Inside the confines of the hut, I drop my burdensome pack to the floor. The hut provides a much needed reprieve from the fierce wind and cold. Melt some snow. Replenish spent energy. A hot dinner is satisfying. Take a look at the log book. We are the first travelers to use the hut this winter. No wood stove in the hut. Radiant body heat slowly warms the single room. But, it is still below zero. Glad I brought my warmest sleeping bag. Time to rest a weary body.
Bright sunshine breaks over the mountains and pours through the windows. It quickly melts the thin layer of ice that accumulated on the inside. Blue sky is a welcome departure from yesterday’s obscurity. The departing clouds bestowed 10 inches of light dry snow upon the Wapta Icefield. Evidence of fresh avalanches litters the peaks around the hut. Energy and spirits are high. Fueled by the sunshine and fresh powder, I eased into my cold boots and repacked my gear.
Looking back towards the Peyto Hut.
Roped travel was much more fluid today. The three of us swiftly get into a groove. Aiming for the col between Mount Thompson and Mount Rhonda, our objective is the Bow Hut. Winds are light. Discussion about a summit attempt of Mount Rhonda ensues. We plan to keep our options open, contingent upon snow conditions and weather. Head down. Focus on maintaining a stead pace to facilitate efficient travel while roped.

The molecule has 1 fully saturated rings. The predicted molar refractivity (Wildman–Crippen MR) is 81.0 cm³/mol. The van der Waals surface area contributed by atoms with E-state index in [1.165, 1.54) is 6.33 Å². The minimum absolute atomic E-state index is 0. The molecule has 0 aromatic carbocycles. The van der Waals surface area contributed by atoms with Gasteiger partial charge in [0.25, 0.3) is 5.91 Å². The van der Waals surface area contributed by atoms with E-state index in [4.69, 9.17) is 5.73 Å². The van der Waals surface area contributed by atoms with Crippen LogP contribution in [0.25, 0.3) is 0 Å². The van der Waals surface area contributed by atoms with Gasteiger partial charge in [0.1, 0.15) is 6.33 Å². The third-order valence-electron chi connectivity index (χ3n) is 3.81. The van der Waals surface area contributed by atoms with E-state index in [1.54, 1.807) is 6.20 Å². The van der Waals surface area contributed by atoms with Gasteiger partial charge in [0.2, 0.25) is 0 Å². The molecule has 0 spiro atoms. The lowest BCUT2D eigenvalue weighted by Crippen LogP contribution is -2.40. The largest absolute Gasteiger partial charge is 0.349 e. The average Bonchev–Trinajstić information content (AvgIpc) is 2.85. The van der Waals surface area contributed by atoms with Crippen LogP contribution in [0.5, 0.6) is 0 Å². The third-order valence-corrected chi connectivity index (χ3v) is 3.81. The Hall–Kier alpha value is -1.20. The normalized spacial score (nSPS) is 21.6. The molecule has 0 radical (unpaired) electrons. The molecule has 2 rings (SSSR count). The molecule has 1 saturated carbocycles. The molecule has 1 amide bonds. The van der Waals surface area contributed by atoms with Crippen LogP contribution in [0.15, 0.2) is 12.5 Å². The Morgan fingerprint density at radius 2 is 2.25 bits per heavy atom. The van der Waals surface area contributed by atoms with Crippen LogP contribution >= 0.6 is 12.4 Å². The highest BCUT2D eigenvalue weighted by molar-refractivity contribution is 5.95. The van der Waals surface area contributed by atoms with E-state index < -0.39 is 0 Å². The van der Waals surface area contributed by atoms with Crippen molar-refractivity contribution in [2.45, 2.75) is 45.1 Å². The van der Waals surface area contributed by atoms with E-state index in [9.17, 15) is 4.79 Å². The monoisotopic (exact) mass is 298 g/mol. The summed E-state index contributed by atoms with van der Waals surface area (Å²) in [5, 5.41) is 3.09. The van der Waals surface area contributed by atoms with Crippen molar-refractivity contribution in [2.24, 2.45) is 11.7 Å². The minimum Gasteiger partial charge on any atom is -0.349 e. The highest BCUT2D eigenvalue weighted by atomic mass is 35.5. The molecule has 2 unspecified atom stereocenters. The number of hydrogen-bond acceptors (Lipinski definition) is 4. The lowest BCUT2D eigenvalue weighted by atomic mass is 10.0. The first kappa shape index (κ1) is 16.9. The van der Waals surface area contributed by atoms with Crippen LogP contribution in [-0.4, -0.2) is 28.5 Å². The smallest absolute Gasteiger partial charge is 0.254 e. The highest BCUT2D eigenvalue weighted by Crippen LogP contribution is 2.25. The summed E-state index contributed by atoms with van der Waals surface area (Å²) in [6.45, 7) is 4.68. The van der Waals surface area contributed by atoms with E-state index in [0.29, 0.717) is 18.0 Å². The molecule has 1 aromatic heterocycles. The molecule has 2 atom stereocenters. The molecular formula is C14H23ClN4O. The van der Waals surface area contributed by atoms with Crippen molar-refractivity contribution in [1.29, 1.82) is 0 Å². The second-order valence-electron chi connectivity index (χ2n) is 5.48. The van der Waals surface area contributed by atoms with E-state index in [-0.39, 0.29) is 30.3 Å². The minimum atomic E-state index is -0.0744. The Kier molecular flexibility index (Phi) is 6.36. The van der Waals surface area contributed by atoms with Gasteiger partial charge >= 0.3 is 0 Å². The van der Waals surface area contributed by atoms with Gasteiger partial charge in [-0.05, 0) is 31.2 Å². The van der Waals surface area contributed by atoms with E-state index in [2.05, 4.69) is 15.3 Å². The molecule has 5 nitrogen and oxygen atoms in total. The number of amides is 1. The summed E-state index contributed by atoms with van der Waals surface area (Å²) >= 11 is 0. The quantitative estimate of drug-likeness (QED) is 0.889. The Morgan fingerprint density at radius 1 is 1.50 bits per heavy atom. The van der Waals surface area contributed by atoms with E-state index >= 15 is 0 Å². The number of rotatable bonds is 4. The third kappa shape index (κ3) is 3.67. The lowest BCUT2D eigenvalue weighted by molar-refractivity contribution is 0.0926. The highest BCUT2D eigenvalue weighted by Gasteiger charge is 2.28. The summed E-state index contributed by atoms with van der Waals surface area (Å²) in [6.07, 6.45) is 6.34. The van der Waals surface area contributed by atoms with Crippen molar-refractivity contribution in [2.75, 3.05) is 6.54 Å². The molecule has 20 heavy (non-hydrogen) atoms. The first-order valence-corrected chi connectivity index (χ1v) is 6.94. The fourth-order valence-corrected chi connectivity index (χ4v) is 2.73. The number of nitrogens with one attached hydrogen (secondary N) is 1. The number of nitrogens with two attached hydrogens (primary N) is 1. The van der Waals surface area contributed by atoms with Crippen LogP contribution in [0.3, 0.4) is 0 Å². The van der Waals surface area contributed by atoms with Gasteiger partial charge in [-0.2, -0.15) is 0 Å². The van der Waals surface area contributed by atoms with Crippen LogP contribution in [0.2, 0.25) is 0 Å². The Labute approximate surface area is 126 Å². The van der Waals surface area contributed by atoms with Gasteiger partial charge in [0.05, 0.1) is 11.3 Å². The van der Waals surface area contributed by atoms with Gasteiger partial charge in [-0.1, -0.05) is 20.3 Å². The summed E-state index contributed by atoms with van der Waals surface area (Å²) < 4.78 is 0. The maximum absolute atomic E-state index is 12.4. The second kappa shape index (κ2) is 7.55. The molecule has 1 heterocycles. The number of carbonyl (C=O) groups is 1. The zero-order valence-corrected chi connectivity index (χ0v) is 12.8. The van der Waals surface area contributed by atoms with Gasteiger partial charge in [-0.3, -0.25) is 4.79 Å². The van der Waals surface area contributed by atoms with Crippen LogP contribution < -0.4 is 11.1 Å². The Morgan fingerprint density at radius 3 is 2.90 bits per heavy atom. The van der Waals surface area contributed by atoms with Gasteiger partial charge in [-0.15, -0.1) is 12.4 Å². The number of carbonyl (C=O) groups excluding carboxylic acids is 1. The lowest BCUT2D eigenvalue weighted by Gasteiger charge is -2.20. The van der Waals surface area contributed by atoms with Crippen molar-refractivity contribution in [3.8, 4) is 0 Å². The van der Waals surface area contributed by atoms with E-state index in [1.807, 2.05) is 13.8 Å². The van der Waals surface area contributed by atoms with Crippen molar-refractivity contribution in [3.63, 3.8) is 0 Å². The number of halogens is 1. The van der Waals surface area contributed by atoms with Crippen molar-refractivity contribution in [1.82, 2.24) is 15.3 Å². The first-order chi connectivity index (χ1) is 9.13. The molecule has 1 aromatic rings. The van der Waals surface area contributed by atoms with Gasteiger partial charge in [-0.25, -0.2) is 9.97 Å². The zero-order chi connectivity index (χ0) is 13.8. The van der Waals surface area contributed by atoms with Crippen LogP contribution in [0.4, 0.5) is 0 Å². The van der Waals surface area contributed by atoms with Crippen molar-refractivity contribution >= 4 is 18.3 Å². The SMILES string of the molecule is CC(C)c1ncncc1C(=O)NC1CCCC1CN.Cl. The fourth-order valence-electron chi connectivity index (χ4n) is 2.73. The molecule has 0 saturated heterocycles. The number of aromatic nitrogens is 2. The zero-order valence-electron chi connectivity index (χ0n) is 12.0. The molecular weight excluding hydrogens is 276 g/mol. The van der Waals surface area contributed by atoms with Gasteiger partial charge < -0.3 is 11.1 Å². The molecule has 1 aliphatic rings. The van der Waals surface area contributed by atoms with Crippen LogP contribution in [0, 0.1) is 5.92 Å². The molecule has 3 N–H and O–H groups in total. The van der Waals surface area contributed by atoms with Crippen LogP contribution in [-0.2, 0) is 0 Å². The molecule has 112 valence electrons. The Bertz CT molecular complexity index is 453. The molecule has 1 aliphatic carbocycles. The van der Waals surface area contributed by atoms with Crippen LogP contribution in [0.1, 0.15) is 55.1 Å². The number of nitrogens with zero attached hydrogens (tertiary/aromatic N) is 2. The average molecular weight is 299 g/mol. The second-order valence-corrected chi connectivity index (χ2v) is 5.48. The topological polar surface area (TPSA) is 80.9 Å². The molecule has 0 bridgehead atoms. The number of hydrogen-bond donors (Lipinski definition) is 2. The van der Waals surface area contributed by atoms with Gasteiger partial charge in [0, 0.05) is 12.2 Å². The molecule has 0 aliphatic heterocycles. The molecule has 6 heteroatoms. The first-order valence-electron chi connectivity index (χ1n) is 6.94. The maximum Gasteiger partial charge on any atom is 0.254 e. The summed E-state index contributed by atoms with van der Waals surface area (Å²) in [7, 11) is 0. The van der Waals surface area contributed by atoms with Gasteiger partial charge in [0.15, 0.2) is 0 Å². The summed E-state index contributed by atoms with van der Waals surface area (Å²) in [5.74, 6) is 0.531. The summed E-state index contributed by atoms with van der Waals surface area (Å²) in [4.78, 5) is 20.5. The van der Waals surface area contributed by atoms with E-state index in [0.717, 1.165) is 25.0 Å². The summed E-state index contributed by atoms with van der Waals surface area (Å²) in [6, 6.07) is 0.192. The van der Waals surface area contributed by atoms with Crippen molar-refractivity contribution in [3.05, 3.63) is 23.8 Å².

Winds are increasing. Clouds are rolling in. No summit attempt today. We point our skis at Mount St. Nicholas, jutting above the endless sea of white. A short tour towards St Nick, then a chance to reap the rewards of two days of climbing. Powder turns down the Bow Glacier. Anticipation is high. Actuality does not disappoint. Fast turns in succession. Snow spraying my chest. Losing elevation rapidly.
The Bow Hut is now in view. No smoke from the chimney. No occupants at the hut. Not surprising as the tour up from Bow Lake is riddled with terrain traps and avalanche paths. Starting a fire is the first priority. The views from the hut are astounding: hanging glaciers, jagged peaks of the Canadian Rockies, and endless snowfields. Winds are pounding the hut. A short rest by the wood stove and then sustenance. A full stomach. A warm bed. Sleep comes easy.
Hanging glacier above Bow Hut.
Last chance for a summit attempt. The surrounding peaks are still socked in. More new snow deposited overnight. Lighten the load and attempt to summit Mount Gordon. Rope up. Get back on the glacier. Winds are weakening, the skies clearing. The pace is vigorous. We make great time up the glacier to the wind scoop that protects the summit. Once on the scoop, we are blasted by the wind. A quick tag of the summit and obligatory summit photos taken.
Time for the descent.
Transition to ski mode. A light pack is delightful. The turns come easily. Endless turns on a fresh helping of lightly wind buffed snow. Stay in the skin track on the flatter sections. Keep the speed up. Still plenty of vertical to drop. Bigger, arcing turns. Legs start to burn. Three thousand vertical feet freezes a smile on my face. Ignore the burn. Pure bliss down to the door of the hut. The ecstasy eclipses the toils of the first day.
Grab the remainder of our gear. Our adventure is not yet over, one thousand vertical feet and over four miles to our rendezvous at the Num-Ti-Jah Lodge on the other side of Bow Lake. And a lifetime to try and trump the experience.